"Sometimes you're telling our story, something that happened to both of us," I argued. "And maybe I need to hijack it and reroute it to somewhere sunny and warm because I can see that you're on your way to Siberia with it, where everything is cold and confusing, and all you can see is white for miles and miles." I shuddered for dramatic effect. Rosa chuckled and said, " Ay, Barbarella ."
"Still, sometimes the passengers might want to go to Siberia," David said. "Maybe they think they're heading for a nice skiing holiday or something, and then there they'll be, stuck in Havana, with you, their skis, and their parkas." As our debate spiraled into the surreal, Rosa and Josue shared a confused stare.
"Okay," I said. "I'll try not to interrupt you so much. I know I need to work on listening and on being more respectful of others while they're speaking. But how 'bout you try to lighten up and go with the flow a little bit more?" David's eyes shot to the ceiling, as if to ponder the compromise, and I slapped him on the arm. "Come on, it won't be that hard." I put my head on his shoulder, turned my head upwards, and gave him my best mournful puppy-dog eyes. Then, quoting a line from Fiddler on the Roof , I implored, "Golda..."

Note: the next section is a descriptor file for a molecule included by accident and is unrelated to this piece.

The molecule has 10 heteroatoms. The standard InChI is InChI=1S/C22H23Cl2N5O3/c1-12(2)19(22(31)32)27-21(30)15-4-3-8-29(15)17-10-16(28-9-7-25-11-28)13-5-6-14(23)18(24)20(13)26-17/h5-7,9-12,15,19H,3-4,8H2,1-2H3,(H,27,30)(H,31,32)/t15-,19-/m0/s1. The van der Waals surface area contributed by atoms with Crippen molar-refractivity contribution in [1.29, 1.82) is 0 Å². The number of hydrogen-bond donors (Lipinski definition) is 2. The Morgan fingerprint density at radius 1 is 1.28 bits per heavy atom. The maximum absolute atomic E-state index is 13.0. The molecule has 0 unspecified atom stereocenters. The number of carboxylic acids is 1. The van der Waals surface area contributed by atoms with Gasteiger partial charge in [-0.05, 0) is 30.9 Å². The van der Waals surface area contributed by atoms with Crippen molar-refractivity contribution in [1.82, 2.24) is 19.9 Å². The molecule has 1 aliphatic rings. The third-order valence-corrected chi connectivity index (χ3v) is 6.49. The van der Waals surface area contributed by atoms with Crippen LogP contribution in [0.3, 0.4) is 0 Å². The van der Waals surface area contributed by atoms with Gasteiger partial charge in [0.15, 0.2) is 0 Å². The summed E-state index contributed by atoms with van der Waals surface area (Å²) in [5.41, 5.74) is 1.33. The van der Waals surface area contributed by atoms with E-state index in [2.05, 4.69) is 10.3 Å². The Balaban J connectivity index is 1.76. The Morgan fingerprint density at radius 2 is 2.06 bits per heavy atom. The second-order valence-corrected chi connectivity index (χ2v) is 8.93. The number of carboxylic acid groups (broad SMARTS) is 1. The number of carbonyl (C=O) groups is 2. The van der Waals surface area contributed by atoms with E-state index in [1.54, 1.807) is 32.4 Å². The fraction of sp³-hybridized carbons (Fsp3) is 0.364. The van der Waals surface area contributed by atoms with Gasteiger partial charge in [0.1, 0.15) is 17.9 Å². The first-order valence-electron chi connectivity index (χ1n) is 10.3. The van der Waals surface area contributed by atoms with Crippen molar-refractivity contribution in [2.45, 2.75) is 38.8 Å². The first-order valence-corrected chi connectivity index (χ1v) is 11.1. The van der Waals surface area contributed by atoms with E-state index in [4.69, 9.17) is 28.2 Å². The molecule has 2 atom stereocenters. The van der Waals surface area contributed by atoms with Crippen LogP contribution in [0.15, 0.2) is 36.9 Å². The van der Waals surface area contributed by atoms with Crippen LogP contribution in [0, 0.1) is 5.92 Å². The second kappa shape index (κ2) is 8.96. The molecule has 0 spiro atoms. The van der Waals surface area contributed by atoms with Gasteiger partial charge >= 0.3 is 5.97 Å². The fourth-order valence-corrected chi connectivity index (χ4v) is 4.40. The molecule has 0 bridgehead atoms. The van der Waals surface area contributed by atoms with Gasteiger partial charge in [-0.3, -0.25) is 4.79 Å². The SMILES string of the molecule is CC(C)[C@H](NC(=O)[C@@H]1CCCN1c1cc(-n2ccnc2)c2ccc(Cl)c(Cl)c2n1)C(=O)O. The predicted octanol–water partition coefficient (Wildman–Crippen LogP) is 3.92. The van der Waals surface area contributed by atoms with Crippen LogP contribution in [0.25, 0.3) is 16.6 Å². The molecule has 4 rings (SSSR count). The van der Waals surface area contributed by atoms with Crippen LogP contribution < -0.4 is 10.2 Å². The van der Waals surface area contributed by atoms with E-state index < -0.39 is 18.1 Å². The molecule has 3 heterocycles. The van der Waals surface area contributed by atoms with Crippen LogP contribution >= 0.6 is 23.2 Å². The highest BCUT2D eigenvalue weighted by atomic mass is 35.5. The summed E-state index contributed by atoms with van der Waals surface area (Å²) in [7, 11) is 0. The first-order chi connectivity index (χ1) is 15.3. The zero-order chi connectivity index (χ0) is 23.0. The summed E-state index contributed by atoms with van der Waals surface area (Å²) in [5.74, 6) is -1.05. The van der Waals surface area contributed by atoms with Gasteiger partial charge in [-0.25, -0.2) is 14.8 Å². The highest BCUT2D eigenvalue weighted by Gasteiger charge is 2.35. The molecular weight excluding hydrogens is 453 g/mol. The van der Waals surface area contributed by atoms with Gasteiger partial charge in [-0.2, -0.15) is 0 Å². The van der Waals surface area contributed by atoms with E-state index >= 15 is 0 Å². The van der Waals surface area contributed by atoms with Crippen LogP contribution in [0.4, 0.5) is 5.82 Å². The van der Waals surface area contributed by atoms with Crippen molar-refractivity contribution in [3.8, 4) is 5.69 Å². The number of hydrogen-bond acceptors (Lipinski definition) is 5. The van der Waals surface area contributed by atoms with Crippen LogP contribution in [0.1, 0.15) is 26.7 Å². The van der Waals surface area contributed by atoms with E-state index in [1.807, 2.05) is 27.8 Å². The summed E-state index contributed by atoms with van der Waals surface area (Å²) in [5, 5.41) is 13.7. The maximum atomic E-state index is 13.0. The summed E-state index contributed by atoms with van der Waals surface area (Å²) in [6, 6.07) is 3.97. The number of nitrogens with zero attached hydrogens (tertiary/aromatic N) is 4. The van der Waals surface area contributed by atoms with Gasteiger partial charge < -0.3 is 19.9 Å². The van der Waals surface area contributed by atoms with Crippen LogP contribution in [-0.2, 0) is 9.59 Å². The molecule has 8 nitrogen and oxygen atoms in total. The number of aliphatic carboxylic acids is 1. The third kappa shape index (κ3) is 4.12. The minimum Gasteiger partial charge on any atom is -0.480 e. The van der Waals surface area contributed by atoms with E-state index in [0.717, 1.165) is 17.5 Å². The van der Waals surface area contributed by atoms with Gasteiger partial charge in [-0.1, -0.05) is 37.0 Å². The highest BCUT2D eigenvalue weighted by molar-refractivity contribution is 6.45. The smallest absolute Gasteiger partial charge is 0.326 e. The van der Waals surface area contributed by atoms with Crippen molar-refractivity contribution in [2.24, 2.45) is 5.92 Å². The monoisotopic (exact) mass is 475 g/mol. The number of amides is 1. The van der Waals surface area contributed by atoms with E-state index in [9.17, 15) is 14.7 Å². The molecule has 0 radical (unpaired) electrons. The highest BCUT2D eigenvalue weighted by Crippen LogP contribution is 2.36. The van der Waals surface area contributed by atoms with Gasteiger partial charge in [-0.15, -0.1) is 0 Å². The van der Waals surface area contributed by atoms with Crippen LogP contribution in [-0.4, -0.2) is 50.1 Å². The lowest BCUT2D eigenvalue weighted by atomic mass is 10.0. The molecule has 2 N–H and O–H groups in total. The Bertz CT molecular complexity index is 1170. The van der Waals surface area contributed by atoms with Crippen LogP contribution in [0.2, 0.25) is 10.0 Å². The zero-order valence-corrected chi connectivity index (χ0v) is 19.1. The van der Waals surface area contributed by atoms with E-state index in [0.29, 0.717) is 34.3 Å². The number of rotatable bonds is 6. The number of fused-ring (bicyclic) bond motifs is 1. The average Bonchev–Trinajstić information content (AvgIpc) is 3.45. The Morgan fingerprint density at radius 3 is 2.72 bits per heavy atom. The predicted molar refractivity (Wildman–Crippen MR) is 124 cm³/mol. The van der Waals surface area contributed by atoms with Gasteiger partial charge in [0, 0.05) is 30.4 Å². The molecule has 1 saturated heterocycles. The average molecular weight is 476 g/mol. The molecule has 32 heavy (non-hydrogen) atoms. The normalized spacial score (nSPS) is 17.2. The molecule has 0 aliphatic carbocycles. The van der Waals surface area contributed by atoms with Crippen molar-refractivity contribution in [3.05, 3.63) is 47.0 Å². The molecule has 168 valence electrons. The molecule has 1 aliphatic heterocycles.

David smiled and answered the question I had refrained from singing. "Yes, I love you."
My man maintains that too many people (i.e., me and the hosts of the television show MST3K ) use other people's stories as a stage for their own punch lines. He may find my behavior reprehensible, but I know he will laugh when I make my next joke.